Brown v. Board of Education, 1954
Fifty years ago, on July 2, 1964, President Lyndon Johnson signed the Civil Rights Act of 1964, which eliminated discrimination on the basis of race, along with sex, in the workplace. But, this historic bill was not created overnight.
Above: Lawyers for the NAACP Legal Defense and Educational Fund Inc., including Thurgood Marshall, helped end racially segregated schools. According to the US Courts website, the outcome of Brown v. Board declared that segregation in public schools was unconstitutional.
Rosa Parks’ Arrest, 1955
Rosa Parks sat in the front of a city bus in Montgomery, Ala., as a Supreme Court ruling banning segregation on the city’s public transit vehicles took effect. According to the National Archives, Parks was arrested for violating segregation laws. She became known as the “Mother of the Civil Rights Movement.”
Central High School Desegregation, 1957
Troops escorted nine black students into Central High School to begin desegregation of the school in Little Rock, Ark., on Sept. 25, 1957. This came after President Eisenhower signed an executive order on September 23 which, according to the National Archives, sent Federal troops to maintain order and peace while integrating Central High School.
Student Nonviolent Coordinating Committee
Fannie Lou Hamer of Ruleville, MS, speaks to Mississippi Freedom Democratic Party sympathizers outside the Capitol in Washington on September 17, 1965. Hamer worked for the Student Nonviolent Coordinating Committee, according to Biography, which was a group that “engaged in acts of civil disobedience to fight racial segregation and injustice in the South.”
Passengers of this smoking Greyhound bus, some of the members of the “Freedom Riders,” a group sponsored by the Congress of Racial Equality (CORE), sat on the ground after the bus was set on fire in May 1961, by a mob of white people who followed the bus from the city. According to PBS, “From May until November 1961, more than 400 black and white Americans risked their lives—and many endured savage beatings and imprisonment—for simply traveling together on buses and trains as they journeyed through the Deep South.”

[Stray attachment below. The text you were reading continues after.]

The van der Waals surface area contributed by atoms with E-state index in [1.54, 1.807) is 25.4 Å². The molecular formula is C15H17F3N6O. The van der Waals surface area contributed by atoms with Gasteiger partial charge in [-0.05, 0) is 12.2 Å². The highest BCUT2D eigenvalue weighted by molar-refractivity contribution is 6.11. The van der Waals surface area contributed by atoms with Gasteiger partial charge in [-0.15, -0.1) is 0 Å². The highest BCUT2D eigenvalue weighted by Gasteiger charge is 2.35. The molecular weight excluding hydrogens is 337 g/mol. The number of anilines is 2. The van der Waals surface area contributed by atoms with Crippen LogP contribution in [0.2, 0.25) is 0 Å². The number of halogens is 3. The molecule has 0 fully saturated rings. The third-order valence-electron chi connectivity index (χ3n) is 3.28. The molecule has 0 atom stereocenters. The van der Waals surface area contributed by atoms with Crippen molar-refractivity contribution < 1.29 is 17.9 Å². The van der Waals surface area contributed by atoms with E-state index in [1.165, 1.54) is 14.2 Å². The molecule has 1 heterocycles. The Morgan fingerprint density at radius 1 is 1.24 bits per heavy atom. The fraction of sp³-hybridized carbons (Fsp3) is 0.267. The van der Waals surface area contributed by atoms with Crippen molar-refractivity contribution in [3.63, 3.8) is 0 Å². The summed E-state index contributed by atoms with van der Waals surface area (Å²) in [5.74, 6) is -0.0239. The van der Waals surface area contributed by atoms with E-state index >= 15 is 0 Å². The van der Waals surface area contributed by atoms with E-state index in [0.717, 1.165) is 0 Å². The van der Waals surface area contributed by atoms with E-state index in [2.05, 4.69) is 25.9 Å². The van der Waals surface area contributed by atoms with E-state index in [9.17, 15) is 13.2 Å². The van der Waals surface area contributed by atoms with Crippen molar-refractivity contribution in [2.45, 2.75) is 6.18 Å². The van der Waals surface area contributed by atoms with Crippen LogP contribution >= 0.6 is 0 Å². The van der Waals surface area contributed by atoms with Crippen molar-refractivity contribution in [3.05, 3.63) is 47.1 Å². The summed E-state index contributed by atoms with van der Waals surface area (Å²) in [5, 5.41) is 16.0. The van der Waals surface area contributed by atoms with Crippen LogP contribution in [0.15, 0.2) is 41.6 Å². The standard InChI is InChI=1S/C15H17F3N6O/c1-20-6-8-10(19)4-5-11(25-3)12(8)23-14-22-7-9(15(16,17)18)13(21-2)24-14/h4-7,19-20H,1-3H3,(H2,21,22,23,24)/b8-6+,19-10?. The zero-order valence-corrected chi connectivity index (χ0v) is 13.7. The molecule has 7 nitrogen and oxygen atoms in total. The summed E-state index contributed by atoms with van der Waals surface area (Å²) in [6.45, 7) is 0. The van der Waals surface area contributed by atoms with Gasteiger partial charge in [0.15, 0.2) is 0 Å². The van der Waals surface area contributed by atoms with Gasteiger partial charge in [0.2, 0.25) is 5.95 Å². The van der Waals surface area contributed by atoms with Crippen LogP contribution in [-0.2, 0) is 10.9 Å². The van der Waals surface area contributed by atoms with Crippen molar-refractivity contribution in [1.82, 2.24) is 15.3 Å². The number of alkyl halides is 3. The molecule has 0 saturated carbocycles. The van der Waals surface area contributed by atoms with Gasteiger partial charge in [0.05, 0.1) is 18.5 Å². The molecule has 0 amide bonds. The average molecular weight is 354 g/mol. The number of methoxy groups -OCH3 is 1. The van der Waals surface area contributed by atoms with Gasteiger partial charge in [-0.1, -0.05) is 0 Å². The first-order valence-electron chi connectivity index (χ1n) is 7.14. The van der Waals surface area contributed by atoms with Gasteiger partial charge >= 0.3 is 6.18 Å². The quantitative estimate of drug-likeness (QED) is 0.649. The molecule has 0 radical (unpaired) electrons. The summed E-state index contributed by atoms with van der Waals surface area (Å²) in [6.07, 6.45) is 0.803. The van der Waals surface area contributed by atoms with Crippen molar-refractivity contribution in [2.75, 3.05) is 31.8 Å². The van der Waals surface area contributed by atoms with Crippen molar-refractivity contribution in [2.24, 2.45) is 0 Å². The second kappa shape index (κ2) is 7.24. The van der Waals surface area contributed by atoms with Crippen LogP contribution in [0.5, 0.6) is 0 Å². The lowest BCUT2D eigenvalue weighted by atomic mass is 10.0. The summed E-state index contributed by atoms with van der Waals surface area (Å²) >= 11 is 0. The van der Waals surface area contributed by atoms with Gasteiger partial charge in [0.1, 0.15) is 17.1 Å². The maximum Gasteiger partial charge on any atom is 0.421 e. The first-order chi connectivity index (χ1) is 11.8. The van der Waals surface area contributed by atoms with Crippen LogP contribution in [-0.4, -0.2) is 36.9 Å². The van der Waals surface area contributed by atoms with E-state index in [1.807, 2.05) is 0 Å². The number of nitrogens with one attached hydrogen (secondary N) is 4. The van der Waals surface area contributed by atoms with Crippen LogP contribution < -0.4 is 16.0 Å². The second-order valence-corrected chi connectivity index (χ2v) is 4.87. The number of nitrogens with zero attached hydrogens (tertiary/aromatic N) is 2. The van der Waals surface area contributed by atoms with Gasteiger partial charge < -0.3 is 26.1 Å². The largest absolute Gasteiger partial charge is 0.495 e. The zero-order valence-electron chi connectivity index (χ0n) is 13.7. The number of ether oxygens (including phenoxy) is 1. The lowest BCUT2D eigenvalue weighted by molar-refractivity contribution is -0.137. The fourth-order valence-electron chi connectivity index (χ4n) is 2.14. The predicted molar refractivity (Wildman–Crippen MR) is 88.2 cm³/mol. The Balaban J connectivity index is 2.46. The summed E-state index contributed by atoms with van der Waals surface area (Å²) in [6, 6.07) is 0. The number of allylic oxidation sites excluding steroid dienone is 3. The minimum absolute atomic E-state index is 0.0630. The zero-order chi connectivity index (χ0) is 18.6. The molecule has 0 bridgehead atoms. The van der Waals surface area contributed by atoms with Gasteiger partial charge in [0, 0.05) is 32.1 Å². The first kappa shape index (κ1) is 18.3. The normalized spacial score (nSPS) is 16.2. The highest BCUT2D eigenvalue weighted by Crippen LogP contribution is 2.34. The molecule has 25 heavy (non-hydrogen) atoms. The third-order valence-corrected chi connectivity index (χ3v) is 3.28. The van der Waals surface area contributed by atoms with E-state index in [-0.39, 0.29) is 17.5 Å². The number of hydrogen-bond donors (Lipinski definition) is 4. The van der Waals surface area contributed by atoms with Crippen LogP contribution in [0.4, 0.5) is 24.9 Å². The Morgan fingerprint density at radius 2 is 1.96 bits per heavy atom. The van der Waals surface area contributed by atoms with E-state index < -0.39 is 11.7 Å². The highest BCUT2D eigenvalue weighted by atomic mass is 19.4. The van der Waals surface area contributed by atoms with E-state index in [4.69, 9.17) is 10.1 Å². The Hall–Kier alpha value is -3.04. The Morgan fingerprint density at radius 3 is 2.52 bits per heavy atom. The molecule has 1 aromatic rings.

Southern Christian Leadership Conference
Martin Luther King Jr. listened at a meeting of the SCLC, the Southern Christian Leadership Conference, a civil rights organization formed by King after the success of the Montgomery bus boycott. The SCLC, according to Stanford University, had a goal of “redeeming ‘the soul of America’ through nonviolent resistance” and “was established in 1957, to coordinate the action of local protest groups throughout the South.”
March on Washington, 1963
Martin Luther King waved to supporters on August 28, 1963, on the Mall in Washington DC during the ‘March on Washington.’ According to Life, somewhere between 200,000 and 300,000 people were in attendance and MLK, Jr. delivered his famous “Dream” speech.
Civil Rights Bill Is Signed
On July 2, 1964, President Lyndon Johnson signed the Civil Rights Act of 1964, which eliminated discrimination on the basis of race, along with sex, in the workplace. But, this historic bill was not created overnight. Johnson was surrounded by (left to right): Charles Halleck, William McCulloch, Representative Peter Rodino of New Jersey, Martin Luther King, Emanuel Celler, Representative John Lindsay of New York, and others.